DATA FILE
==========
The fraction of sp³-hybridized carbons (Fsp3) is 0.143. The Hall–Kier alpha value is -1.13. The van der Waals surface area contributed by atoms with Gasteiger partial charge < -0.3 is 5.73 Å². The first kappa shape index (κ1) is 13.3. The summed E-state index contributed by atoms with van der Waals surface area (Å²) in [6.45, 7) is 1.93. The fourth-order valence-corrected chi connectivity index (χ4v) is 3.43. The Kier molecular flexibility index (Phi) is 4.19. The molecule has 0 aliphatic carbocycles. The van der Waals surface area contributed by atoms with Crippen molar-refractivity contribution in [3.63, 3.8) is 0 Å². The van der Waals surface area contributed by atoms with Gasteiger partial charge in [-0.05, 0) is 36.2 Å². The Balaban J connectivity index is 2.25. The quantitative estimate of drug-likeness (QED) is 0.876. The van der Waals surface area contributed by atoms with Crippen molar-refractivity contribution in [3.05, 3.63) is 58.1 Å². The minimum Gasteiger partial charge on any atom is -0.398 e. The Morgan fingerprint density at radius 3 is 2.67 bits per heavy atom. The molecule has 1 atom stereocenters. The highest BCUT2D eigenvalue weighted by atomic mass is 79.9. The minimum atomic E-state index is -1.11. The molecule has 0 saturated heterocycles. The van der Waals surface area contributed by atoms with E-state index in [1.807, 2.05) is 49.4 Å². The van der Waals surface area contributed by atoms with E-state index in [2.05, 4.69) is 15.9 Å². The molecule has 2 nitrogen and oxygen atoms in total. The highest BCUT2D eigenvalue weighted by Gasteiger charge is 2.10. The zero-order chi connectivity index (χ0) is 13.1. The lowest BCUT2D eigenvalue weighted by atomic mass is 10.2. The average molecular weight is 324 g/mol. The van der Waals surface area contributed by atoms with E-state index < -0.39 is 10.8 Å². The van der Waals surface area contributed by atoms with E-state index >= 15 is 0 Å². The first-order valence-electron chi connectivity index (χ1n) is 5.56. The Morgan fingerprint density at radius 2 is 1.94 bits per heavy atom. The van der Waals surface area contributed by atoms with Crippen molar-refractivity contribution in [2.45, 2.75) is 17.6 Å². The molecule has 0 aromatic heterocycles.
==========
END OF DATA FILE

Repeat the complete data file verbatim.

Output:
The fraction of sp³-hybridized carbons (Fsp3) is 0.143. The Hall–Kier alpha value is -1.13. The van der Waals surface area contributed by atoms with Gasteiger partial charge < -0.3 is 5.73 Å². The first kappa shape index (κ1) is 13.3. The summed E-state index contributed by atoms with van der Waals surface area (Å²) in [6.45, 7) is 1.93. The fourth-order valence-corrected chi connectivity index (χ4v) is 3.43. The Kier molecular flexibility index (Phi) is 4.19. The molecule has 0 aliphatic carbocycles. The van der Waals surface area contributed by atoms with Crippen molar-refractivity contribution in [3.63, 3.8) is 0 Å². The van der Waals surface area contributed by atoms with Gasteiger partial charge in [-0.05, 0) is 36.2 Å². The Balaban J connectivity index is 2.25. The quantitative estimate of drug-likeness (QED) is 0.876. The van der Waals surface area contributed by atoms with Crippen molar-refractivity contribution in [3.05, 3.63) is 58.1 Å². The minimum Gasteiger partial charge on any atom is -0.398 e. The Morgan fingerprint density at radius 3 is 2.67 bits per heavy atom. The molecule has 1 atom stereocenters. The highest BCUT2D eigenvalue weighted by atomic mass is 79.9. The minimum atomic E-state index is -1.11. The molecule has 0 saturated heterocycles. The van der Waals surface area contributed by atoms with E-state index in [1.807, 2.05) is 49.4 Å². The van der Waals surface area contributed by atoms with E-state index in [2.05, 4.69) is 15.9 Å². The molecule has 2 nitrogen and oxygen atoms in total. The highest BCUT2D eigenvalue weighted by Gasteiger charge is 2.10. The zero-order chi connectivity index (χ0) is 13.1. The lowest BCUT2D eigenvalue weighted by atomic mass is 10.2. The average molecular weight is 324 g/mol. The van der Waals surface area contributed by atoms with E-state index < -0.39 is 10.8 Å². The van der Waals surface area contributed by atoms with E-state index >= 15 is 0 Å². The first-order valence-electron chi connectivity index (χ1n) is 5.56. The Morgan fingerprint density at radius 2 is 1.94 bits per heavy atom. The van der Waals surface area contributed by atoms with Crippen molar-refractivity contribution in [2.45, 2.75) is 17.6 Å². The molecule has 0 aromatic heterocycles.